In 1989, The Taos News asked residents to predict what Taos would be like 20 years into the future. Nearly three decades later, we asked them how it all turned out-- and what they now hope for in the years to come.

It was 1968 when Chicago-based social worker Ron Kalom and his wife Carol made a decision that changed the rest of their lives.

Fearful of the riots that had erupted in the Midwestern metropolis after the tumultuous 1968 Democratic National Convention, the couple decided to move to a smaller town. Ron Kalom had studied the novels of D.H. Lawrence in college and was inspired to settle in Taos County, where the "Sons and Lovers" author had owned a ranch.

"When we came here we found it to be the opposite of the big city," Kalom said. Only one stoplight paused traffic in town when they arrived. Soon, the couple opened up a pizza place in Taos, where they also counseled youth who roamed the streets by night and in this way continued practicing social work. After about eight years with the pizza establishment, Ron Kalom changed careers again, selling the restaurant and becoming a property manager.

By 1989, though, Taos was also changing. The town faced a growing influx of wealthy and retired residents, which caused Taos developer Polly Raye and retired physicist Sam Gusman to believe that the town was approaching a critical juncture in its history. "Big changes are coming, they said, and local policymakers are going to be facing big, tough questions," The Taos News reported in 1989.

In response, The Taos News ran a special section called Taos 2010, which brought together interviews from a diverse set of more than 100 local stakeholders. Although the project included some of "the usual suspects" in public officials and activists, it also involved people who rarely appeared in the newspaper. During their meetings, The Taos News and the interviewees discussed what might lay in store for Taos' future and how to bring about desired change.

The 1989 focus groups reported a consistent set of priorities. Among the common desires of residents were the protection of resources, such as the acequia system, plus improving zoning policies and road infrastructure, promoting industrial development and establishing a full college campus.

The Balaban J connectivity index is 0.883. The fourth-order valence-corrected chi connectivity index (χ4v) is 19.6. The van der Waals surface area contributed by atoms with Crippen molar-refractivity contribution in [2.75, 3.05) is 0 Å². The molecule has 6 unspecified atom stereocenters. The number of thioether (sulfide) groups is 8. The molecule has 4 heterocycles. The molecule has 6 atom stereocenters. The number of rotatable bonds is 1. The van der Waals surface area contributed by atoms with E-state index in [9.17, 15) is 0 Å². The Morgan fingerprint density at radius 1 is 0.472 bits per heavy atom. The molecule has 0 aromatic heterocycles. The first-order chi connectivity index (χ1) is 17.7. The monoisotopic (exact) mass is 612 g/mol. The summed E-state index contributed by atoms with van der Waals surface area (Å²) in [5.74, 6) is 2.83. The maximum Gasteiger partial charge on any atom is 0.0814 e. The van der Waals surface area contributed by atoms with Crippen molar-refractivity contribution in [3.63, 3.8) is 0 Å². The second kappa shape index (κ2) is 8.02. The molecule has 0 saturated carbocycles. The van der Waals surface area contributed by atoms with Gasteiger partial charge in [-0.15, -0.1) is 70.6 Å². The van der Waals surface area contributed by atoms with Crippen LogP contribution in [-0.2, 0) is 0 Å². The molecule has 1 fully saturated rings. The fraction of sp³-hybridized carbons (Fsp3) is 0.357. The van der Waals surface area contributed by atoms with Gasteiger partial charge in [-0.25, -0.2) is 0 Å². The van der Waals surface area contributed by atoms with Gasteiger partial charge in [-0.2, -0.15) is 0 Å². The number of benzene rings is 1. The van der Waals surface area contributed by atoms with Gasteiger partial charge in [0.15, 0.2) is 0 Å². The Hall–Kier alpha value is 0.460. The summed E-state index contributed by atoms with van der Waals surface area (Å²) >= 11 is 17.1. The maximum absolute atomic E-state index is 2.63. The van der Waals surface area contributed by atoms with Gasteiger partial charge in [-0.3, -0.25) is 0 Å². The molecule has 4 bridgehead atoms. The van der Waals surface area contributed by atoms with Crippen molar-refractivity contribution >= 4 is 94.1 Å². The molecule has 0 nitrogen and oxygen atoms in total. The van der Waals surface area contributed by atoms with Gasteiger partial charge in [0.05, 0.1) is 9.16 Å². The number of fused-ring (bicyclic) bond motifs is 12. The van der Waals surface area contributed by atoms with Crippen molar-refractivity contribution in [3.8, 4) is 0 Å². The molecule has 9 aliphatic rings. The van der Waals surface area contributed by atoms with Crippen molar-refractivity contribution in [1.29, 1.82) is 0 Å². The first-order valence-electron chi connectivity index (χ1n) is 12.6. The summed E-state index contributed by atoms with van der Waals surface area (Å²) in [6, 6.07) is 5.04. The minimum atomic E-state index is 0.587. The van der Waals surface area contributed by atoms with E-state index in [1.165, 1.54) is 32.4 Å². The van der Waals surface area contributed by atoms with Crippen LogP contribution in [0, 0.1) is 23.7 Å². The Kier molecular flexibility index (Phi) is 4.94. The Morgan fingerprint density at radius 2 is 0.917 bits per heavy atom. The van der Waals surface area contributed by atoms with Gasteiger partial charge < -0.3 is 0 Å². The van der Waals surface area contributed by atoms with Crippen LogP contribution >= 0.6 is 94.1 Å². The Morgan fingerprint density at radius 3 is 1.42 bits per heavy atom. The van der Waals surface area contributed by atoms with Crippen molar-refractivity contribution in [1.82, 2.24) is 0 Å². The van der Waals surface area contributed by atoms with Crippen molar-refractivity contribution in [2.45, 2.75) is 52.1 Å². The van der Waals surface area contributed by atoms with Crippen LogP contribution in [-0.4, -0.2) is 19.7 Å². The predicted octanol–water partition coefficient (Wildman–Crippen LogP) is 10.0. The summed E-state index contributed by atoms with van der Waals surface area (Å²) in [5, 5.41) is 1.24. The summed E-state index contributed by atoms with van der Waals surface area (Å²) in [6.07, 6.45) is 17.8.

Today, nearly 30 years have passed since the Taos 2010 publication ran, and the year 2010 has long since faded into the distance. The town issues that Taoseños identified in 1989, however, remain as important as ever, especially in the context of population growth and more recent stagnation.

In 1990, the town of Taos had a population of 4,065. In 2010, that number had risen to 5,716, but by 2016, the population had only risen by about 47 people, to 5,763, perhaps pointing to some larger, more intractable demographic challenges.

Today, jobs for locals that pay a living wage are still scarce in Taos while the tourism industry reigns supreme. Roads are still largely in a state of disrepair. Land prices have increased, putting pressure on full-time working residents and limiting some of Taos' treasures to the few who can afford second homes in the area.

For these reasons, The Taos News decided to reach out to some of the people who were interviewed in 1989. Though some have left Taos, and many have passed away, a few voices have returned to offer their perspective on where Taos has been since 1989, and where it's going.

An economy in flux

In 1989, The Taos News interviewed Dave Nesbit, who was then only 22-years-old. "I drive home every day, and I look out across those fields at the mountain and think, 'I'm a lucky son-of-a-bitch to live here,'" he said at the time.

Nesbit arrived in Taos as a carpenter and later started a framing business. He passed away in 2010, but The Taos News was able to speak with his widow, Renze.

"I feel very lucky to live here," Renze Nesbit said in 2017. "Where I'm sitting, I'm looking out at the mountain, and in that sense, it hasn't changed."

But since 1989, Taos has seen various forms of economic decline, including a 21st-century slump in the art market.